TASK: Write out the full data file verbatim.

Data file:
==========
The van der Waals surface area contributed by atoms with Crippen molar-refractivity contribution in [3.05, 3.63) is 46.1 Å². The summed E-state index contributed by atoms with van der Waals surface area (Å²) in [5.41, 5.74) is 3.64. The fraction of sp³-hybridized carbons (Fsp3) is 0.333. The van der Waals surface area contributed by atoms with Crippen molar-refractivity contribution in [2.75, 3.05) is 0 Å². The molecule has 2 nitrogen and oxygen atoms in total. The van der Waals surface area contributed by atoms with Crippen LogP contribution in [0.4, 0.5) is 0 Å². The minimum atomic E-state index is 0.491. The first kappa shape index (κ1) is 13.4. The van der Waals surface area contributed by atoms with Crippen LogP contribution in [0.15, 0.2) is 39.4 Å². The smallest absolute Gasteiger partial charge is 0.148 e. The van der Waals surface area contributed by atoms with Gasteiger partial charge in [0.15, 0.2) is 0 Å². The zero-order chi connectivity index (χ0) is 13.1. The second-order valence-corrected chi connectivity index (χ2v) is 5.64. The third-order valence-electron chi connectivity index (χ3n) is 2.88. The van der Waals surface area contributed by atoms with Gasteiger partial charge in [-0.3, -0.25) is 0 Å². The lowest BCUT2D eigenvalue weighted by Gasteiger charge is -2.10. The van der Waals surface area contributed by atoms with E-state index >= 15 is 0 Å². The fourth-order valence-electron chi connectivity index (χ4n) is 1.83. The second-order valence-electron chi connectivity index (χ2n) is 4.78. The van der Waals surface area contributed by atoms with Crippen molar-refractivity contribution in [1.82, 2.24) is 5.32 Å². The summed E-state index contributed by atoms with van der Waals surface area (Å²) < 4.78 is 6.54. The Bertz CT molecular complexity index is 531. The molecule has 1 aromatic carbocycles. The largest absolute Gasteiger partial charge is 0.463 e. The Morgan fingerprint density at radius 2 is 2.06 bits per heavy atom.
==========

The van der Waals surface area contributed by atoms with Crippen molar-refractivity contribution in [3.05, 3.63) is 46.1 Å². The summed E-state index contributed by atoms with van der Waals surface area (Å²) in [5.41, 5.74) is 3.64. The fraction of sp³-hybridized carbons (Fsp3) is 0.333. The van der Waals surface area contributed by atoms with Crippen molar-refractivity contribution in [2.75, 3.05) is 0 Å². The molecule has 2 nitrogen and oxygen atoms in total. The van der Waals surface area contributed by atoms with Crippen LogP contribution in [0.4, 0.5) is 0 Å². The minimum atomic E-state index is 0.491. The first kappa shape index (κ1) is 13.4. The van der Waals surface area contributed by atoms with Crippen LogP contribution in [0.15, 0.2) is 39.4 Å². The smallest absolute Gasteiger partial charge is 0.148 e. The van der Waals surface area contributed by atoms with Gasteiger partial charge in [0.15, 0.2) is 0 Å². The zero-order chi connectivity index (χ0) is 13.1. The second-order valence-corrected chi connectivity index (χ2v) is 5.64. The third-order valence-electron chi connectivity index (χ3n) is 2.88. The van der Waals surface area contributed by atoms with Gasteiger partial charge in [-0.3, -0.25) is 0 Å². The lowest BCUT2D eigenvalue weighted by Gasteiger charge is -2.10. The van der Waals surface area contributed by atoms with E-state index >= 15 is 0 Å². The fourth-order valence-electron chi connectivity index (χ4n) is 1.83. The second-order valence-electron chi connectivity index (χ2n) is 4.78. The van der Waals surface area contributed by atoms with Crippen molar-refractivity contribution in [1.82, 2.24) is 5.32 Å². The summed E-state index contributed by atoms with van der Waals surface area (Å²) < 4.78 is 6.54. The Bertz CT molecular complexity index is 531. The molecule has 1 aromatic carbocycles. The largest absolute Gasteiger partial charge is 0.463 e. The Morgan fingerprint density at radius 2 is 2.06 bits per heavy atom.